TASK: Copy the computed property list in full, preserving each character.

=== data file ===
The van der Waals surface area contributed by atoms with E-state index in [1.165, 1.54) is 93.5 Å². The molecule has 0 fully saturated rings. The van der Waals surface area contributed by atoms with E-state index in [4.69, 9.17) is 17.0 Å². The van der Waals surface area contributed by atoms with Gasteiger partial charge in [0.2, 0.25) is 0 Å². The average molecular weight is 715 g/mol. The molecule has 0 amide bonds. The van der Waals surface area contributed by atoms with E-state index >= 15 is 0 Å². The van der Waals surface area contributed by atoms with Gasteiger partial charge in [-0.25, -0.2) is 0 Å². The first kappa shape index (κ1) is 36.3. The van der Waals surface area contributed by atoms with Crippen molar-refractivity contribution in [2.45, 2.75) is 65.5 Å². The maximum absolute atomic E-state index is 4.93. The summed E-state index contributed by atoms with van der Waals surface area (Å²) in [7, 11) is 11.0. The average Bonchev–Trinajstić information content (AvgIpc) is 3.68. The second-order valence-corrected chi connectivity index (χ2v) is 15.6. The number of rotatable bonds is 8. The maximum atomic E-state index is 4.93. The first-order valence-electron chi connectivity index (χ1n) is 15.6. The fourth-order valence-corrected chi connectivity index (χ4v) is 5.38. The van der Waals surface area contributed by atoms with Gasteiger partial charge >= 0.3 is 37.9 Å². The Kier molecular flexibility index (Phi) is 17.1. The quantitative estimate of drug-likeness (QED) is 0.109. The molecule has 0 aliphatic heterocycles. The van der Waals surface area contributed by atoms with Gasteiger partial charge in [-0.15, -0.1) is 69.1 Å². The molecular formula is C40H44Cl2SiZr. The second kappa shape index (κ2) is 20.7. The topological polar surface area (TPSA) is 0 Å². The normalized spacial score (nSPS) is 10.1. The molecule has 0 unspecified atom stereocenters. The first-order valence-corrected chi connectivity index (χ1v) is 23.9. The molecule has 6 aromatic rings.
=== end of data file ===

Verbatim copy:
The van der Waals surface area contributed by atoms with E-state index in [1.165, 1.54) is 93.5 Å². The molecule has 0 fully saturated rings. The van der Waals surface area contributed by atoms with E-state index in [4.69, 9.17) is 17.0 Å². The van der Waals surface area contributed by atoms with Gasteiger partial charge in [0.2, 0.25) is 0 Å². The average molecular weight is 715 g/mol. The molecule has 0 amide bonds. The van der Waals surface area contributed by atoms with E-state index >= 15 is 0 Å². The van der Waals surface area contributed by atoms with Gasteiger partial charge in [-0.25, -0.2) is 0 Å². The first kappa shape index (κ1) is 36.3. The van der Waals surface area contributed by atoms with Crippen molar-refractivity contribution in [2.45, 2.75) is 65.5 Å². The maximum absolute atomic E-state index is 4.93. The summed E-state index contributed by atoms with van der Waals surface area (Å²) in [7, 11) is 11.0. The average Bonchev–Trinajstić information content (AvgIpc) is 3.68. The second-order valence-corrected chi connectivity index (χ2v) is 15.6. The number of rotatable bonds is 8. The maximum atomic E-state index is 4.93. The first-order valence-electron chi connectivity index (χ1n) is 15.6. The fourth-order valence-corrected chi connectivity index (χ4v) is 5.38. The van der Waals surface area contributed by atoms with Gasteiger partial charge >= 0.3 is 37.9 Å². The Kier molecular flexibility index (Phi) is 17.1. The quantitative estimate of drug-likeness (QED) is 0.109. The molecule has 0 aliphatic heterocycles. The van der Waals surface area contributed by atoms with Gasteiger partial charge in [-0.15, -0.1) is 69.1 Å². The molecular formula is C40H44Cl2SiZr. The second kappa shape index (κ2) is 20.7. The topological polar surface area (TPSA) is 0 Å². The normalized spacial score (nSPS) is 10.1. The molecule has 0 unspecified atom stereocenters. The first-order valence-corrected chi connectivity index (χ1v) is 23.9. The molecule has 6 aromatic rings.